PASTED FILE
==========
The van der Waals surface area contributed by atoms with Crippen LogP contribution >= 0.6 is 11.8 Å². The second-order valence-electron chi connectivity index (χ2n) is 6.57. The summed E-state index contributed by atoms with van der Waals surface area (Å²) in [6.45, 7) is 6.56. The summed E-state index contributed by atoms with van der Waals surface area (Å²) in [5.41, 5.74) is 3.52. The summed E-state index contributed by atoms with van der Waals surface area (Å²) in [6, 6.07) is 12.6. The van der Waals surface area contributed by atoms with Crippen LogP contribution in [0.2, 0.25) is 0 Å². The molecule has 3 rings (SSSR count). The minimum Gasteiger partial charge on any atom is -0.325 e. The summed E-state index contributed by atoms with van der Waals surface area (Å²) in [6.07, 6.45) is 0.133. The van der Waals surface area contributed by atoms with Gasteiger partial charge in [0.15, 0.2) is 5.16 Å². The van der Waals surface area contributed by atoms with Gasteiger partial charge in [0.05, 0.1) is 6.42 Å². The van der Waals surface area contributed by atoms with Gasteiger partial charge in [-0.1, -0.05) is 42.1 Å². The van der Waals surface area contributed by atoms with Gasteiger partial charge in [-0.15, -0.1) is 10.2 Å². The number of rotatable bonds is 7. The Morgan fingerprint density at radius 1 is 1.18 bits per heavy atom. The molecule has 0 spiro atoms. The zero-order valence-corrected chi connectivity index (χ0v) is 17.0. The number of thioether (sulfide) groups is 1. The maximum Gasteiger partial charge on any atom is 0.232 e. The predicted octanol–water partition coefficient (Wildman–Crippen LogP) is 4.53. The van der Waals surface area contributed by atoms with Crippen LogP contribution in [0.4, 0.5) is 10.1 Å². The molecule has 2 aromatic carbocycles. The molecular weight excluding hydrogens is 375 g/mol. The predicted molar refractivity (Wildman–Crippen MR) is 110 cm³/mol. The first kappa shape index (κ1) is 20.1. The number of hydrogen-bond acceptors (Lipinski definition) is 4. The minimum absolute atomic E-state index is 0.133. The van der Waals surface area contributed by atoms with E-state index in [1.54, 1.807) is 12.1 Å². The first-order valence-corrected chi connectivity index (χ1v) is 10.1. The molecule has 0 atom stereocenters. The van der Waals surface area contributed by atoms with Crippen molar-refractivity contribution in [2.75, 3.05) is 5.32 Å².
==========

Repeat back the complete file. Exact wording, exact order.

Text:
The van der Waals surface area contributed by atoms with Crippen LogP contribution >= 0.6 is 11.8 Å². The second-order valence-electron chi connectivity index (χ2n) is 6.57. The summed E-state index contributed by atoms with van der Waals surface area (Å²) in [6.45, 7) is 6.56. The summed E-state index contributed by atoms with van der Waals surface area (Å²) in [5.41, 5.74) is 3.52. The summed E-state index contributed by atoms with van der Waals surface area (Å²) in [6, 6.07) is 12.6. The van der Waals surface area contributed by atoms with Crippen LogP contribution in [0.2, 0.25) is 0 Å². The molecule has 3 rings (SSSR count). The minimum Gasteiger partial charge on any atom is -0.325 e. The summed E-state index contributed by atoms with van der Waals surface area (Å²) in [6.07, 6.45) is 0.133. The van der Waals surface area contributed by atoms with Gasteiger partial charge in [0.15, 0.2) is 5.16 Å². The van der Waals surface area contributed by atoms with Gasteiger partial charge in [0.05, 0.1) is 6.42 Å². The van der Waals surface area contributed by atoms with Gasteiger partial charge in [-0.1, -0.05) is 42.1 Å². The van der Waals surface area contributed by atoms with Gasteiger partial charge in [-0.15, -0.1) is 10.2 Å². The number of rotatable bonds is 7. The Morgan fingerprint density at radius 1 is 1.18 bits per heavy atom. The molecule has 0 spiro atoms. The zero-order valence-corrected chi connectivity index (χ0v) is 17.0. The number of thioether (sulfide) groups is 1. The maximum Gasteiger partial charge on any atom is 0.232 e. The predicted octanol–water partition coefficient (Wildman–Crippen LogP) is 4.53. The van der Waals surface area contributed by atoms with Crippen LogP contribution in [0.4, 0.5) is 10.1 Å². The molecule has 2 aromatic carbocycles. The molecular weight excluding hydrogens is 375 g/mol. The predicted molar refractivity (Wildman–Crippen MR) is 110 cm³/mol. The first kappa shape index (κ1) is 20.1. The number of hydrogen-bond acceptors (Lipinski definition) is 4. The minimum absolute atomic E-state index is 0.133. The van der Waals surface area contributed by atoms with E-state index in [1.54, 1.807) is 12.1 Å². The first-order valence-corrected chi connectivity index (χ1v) is 10.1. The molecule has 0 atom stereocenters. The van der Waals surface area contributed by atoms with Crippen molar-refractivity contribution in [2.75, 3.05) is 5.32 Å².